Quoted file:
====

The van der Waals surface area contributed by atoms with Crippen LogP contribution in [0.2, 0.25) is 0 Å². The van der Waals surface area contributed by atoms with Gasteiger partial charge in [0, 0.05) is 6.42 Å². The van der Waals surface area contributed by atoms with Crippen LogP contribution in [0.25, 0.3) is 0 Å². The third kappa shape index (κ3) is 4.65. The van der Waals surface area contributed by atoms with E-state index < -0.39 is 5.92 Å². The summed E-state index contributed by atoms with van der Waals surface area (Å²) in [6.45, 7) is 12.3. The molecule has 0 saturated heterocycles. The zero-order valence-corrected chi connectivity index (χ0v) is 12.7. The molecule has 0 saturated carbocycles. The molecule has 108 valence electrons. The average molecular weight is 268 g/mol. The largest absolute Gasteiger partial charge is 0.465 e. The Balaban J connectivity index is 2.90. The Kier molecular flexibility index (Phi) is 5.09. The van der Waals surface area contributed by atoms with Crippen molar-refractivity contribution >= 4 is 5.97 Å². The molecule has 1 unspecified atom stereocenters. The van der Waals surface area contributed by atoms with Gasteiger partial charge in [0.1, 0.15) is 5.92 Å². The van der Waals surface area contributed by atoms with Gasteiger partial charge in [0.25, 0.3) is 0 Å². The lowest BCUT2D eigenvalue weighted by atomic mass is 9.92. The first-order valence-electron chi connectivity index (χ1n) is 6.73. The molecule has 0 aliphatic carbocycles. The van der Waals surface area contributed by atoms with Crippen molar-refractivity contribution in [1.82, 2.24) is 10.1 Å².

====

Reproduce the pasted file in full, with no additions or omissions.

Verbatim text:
The van der Waals surface area contributed by atoms with Crippen LogP contribution in [0.2, 0.25) is 0 Å². The van der Waals surface area contributed by atoms with Gasteiger partial charge in [0, 0.05) is 6.42 Å². The van der Waals surface area contributed by atoms with Crippen LogP contribution in [0.25, 0.3) is 0 Å². The third kappa shape index (κ3) is 4.65. The van der Waals surface area contributed by atoms with E-state index < -0.39 is 5.92 Å². The summed E-state index contributed by atoms with van der Waals surface area (Å²) in [6.45, 7) is 12.3. The molecule has 0 saturated heterocycles. The zero-order valence-corrected chi connectivity index (χ0v) is 12.7. The molecule has 0 saturated carbocycles. The molecule has 108 valence electrons. The average molecular weight is 268 g/mol. The largest absolute Gasteiger partial charge is 0.465 e. The Balaban J connectivity index is 2.90. The Kier molecular flexibility index (Phi) is 5.09. The van der Waals surface area contributed by atoms with Crippen molar-refractivity contribution >= 4 is 5.97 Å². The molecule has 1 unspecified atom stereocenters. The van der Waals surface area contributed by atoms with Gasteiger partial charge in [0.1, 0.15) is 5.92 Å². The van der Waals surface area contributed by atoms with Gasteiger partial charge in [0.25, 0.3) is 0 Å². The lowest BCUT2D eigenvalue weighted by atomic mass is 9.92. The first-order valence-electron chi connectivity index (χ1n) is 6.73. The molecule has 0 aliphatic carbocycles. The van der Waals surface area contributed by atoms with Crippen molar-refractivity contribution in [1.82, 2.24) is 10.1 Å².